For more on Gates' opinions concerning tablets in the classroom, check out the following video:

Sources: The Chronicle, The Verge



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By Ammohunt on 6/27/2012 12:26:55 PM , Rating: 3
quote:
I wonder how long these tablets will survive?


Don't know about you but the books i used in Junior high and high school were at least 6-10 years old. Topics like Algebra just just doesn't change much in that time frame to warrant an e-book. Will an ipad last 10 years? will the ipad technology be relevant in 10 years? these things will have to be locked down so tight as to make them little more than e-readers. Who is going to maintain all these ipads? when they get broken hack or otherwise destroyed. Another dumb idea from the dumbasses in California.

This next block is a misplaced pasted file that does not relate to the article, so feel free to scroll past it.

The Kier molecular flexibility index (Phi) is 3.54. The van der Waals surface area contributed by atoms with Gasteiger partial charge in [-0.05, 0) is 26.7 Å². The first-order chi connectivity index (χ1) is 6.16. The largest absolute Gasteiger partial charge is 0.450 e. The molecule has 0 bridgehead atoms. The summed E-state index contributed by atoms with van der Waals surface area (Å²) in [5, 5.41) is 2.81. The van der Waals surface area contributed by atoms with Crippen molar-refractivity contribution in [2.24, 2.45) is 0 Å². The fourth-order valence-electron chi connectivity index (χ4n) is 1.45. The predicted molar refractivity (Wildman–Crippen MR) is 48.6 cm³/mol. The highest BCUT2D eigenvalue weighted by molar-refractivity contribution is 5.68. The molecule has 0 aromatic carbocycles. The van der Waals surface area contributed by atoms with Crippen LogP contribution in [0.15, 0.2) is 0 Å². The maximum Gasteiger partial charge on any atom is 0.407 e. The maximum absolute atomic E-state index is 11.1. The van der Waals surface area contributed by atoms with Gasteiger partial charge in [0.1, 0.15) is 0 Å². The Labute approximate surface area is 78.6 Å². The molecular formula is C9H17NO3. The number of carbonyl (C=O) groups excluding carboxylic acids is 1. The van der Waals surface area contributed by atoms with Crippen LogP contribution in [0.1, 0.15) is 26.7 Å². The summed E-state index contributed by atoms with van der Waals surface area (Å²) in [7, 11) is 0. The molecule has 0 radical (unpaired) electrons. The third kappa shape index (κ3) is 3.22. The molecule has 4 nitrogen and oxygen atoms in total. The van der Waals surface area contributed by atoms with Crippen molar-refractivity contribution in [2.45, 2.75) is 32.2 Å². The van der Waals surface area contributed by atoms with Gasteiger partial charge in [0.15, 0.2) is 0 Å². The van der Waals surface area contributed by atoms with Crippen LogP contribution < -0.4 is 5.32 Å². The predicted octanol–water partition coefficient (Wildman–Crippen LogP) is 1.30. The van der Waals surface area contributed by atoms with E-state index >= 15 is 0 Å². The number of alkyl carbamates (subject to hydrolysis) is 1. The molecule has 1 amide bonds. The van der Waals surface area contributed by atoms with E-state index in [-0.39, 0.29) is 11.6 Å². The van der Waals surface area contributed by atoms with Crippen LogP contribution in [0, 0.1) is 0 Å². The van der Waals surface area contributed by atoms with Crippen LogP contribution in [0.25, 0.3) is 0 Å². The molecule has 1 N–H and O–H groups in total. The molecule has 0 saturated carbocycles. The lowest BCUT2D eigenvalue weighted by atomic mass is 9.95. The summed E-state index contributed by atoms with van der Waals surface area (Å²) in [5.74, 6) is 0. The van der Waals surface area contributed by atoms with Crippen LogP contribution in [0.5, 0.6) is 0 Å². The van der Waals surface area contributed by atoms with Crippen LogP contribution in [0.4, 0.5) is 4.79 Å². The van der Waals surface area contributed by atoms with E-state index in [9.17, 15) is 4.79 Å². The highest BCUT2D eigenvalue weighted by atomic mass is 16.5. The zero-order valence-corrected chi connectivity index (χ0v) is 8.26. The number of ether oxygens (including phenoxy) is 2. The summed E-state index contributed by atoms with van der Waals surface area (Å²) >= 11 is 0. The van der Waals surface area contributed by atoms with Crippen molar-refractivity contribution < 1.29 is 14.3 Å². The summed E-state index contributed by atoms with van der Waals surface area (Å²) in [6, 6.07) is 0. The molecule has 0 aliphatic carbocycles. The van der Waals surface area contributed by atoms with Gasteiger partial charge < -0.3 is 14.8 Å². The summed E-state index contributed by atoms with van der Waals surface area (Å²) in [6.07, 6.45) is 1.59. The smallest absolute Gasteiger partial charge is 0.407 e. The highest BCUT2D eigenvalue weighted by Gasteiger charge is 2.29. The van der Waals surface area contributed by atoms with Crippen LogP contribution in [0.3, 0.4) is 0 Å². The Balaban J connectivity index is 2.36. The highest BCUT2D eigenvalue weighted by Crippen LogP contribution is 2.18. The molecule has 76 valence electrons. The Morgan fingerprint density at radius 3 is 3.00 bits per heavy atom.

By AssBall on 6/27/2012 1:24:19 PM , Rating: 2
This is so true. What kind of crap are highschool students needing to learn that only works on a f-ing ipad. We used the same recycled books.

Geography might change a little, current events for social studies might change a little, but standard history, math, basic sciences don't change in ten years.

And the biggest problem is that half the high school kids I meet are semi illiterate and can't divide 99 by 9 in their heads, but they can tell you how to beat Angry Birds and post drivel to Facebook.

Lets get a little bit back to basics in schools, shall we? It is not only cheaper, but it is a better education.


By TSS on 6/27/2012 4:52:01 PM , Rating: 1
These are all very easy to awnser questions.

quote:
Will an ipad last 10 years?


No. It may survive that long under regular use, but not under regular use by high school kids. Remember how you used to treat your rugsack the second you didn't need it?

quote:
will the ipad technology be relevant in 10 years?


Ipad 1: april 2010
Ipad 2: march 2011
Ipad 3: march 2012

These ipads won't even be relevant *next* year.